Thirdly, we should note that, in spite of whatever good intentions lie behind it, and however sincere may be the effort in this terminology to approach certain truths involved in inspiration, the terminology is very seriously defective. It is not accurate. It does not express what ought to be expressed. And it leaves impressions which ought not to be left. Take the term “human element,” for example. The good intention is undoubtedly to give expression to the idea that the Lord employed the words and style and circumstances of men to produce the Scriptures. The defect of the term is that it leaves the impression that there is a part of Scripture which is human, rather than divine. The same is true of the expression “human factor.” It is an expression which leaves the definite impression that God and men cooperated, constituted two factors, in the writing of Scripture. The result of such terminology is that you definitely begin to look in Scripture for the divine part, or element, which must be separated from and distilled out of the human part or element. The same is true of the expressions “Primary Author” and “secondary authors.” One of the difficulties is that a secondary author is nevertheless an author; and if he is an author, then you may again distinguish in the Bible between the Word of God, the “Primary Author,” and the word of man, the “secondary author.” But what becomes, then, of the confession that the Bible is solely the Word of God? It is compromised, willy-nilly. Another difficulty connected with such terminology is that no matter how great you make the capital “P” and no matter how small you make the lower case “s,” the difference is only relative, and the authors remain authors. This is the kind of difficulty that Dr. Kuitert and others capitalize upon, so that they claim that they may and do legitimately and within the framework of a belief in inspiration “do justice to” the so-called “human element” in Scripture.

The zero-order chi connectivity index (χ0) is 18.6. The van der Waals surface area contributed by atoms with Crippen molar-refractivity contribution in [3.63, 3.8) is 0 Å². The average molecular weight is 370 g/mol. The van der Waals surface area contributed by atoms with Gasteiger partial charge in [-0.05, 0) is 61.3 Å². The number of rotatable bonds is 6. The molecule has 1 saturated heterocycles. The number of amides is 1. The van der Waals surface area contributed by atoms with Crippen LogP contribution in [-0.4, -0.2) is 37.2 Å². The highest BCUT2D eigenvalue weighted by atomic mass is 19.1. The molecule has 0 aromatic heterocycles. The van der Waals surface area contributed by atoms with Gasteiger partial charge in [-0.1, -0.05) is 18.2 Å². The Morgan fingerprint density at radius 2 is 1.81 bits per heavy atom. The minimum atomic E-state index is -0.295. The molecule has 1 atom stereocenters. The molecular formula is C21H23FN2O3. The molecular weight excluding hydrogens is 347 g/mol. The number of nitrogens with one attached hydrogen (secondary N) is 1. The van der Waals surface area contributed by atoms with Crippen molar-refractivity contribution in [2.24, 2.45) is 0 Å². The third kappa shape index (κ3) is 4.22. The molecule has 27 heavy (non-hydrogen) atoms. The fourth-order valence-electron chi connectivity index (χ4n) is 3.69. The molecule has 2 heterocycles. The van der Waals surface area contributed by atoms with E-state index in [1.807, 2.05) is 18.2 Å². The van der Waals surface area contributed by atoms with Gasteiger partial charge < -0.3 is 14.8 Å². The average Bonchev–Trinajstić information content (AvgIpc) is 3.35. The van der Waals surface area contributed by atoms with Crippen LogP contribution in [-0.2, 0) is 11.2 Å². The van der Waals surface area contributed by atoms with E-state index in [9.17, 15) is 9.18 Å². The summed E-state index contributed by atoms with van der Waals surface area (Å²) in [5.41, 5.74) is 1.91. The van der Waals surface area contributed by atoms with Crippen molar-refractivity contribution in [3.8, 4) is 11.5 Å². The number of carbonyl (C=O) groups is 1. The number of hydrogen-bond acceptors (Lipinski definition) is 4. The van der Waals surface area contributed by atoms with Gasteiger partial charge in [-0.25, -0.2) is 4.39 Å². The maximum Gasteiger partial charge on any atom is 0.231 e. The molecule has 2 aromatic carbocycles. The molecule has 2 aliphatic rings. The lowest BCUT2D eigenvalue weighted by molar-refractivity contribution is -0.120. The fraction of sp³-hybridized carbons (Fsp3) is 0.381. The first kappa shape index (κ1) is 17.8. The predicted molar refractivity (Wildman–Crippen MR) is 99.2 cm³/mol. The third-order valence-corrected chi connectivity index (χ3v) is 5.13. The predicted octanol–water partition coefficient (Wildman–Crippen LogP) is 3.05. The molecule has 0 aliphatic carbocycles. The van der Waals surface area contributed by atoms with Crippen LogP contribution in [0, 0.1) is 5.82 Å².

Hence, with respect to all of these expressions we must be very careful. As soon as you in any sense make Scripture an admixture, rather than solely the Word of God, you are in fundamental trouble. It is far safer to discard all these terms. And not only is it safer,—because, after all, the mere consideration of safety may not constitute a decisive argument,—but it is Scriptural. We must remember that the Bible never presents itself as anything other than the Word of God, even when it recognizes that this revelation of God came to us through men and in the course of the history of men and of mankind. Always Scripture comes with the simple, unargued assumption that it is the Word of God, that therefore it is to be believed without reservation or condition, leaving no room for challenge or question whether it is true or in how far it is true. Mind you, this is the position of Scripture itselfeven though and even when Scripture itself recognizes that as the Word-of-God-written it has come into existence through men and in the course of human history, with all that this implies. Whatever, therefore, you may try to say dogmatically about the “is” in the proposition “Holy Scripture is the Word of God,” it must be kept within these confines. That “is” may not be so tampered with and “interpreted” that the proposition itself is destroyed or made to read, “Holy Scripture is partly the Word of God, but partly the word of man.”
In this connection, in the fourth place, let me call attention to the fact that while our Belgic Confession employs none of this terminology, it nevertheless makes a very significant and adequate statement on this subject, and does so with reference to a very striking statement of Scripture itself. I refer to Article 3 and its reference to II Peter 1:19-21:
We confess that this Word of God was not sent, nor delivered by the will of man, but that holy men of God spake as they were moved by the Holy Ghost, as the apostle Peter saith. And that afterwards God, from a special care, which he has for us and our salvation, commanded his servants, the prophets and apostles, to commit his revealed word to writing; and he himself wrote with his own finger, the two tables of the law. Therefore we call such writings holy and divine Scriptures.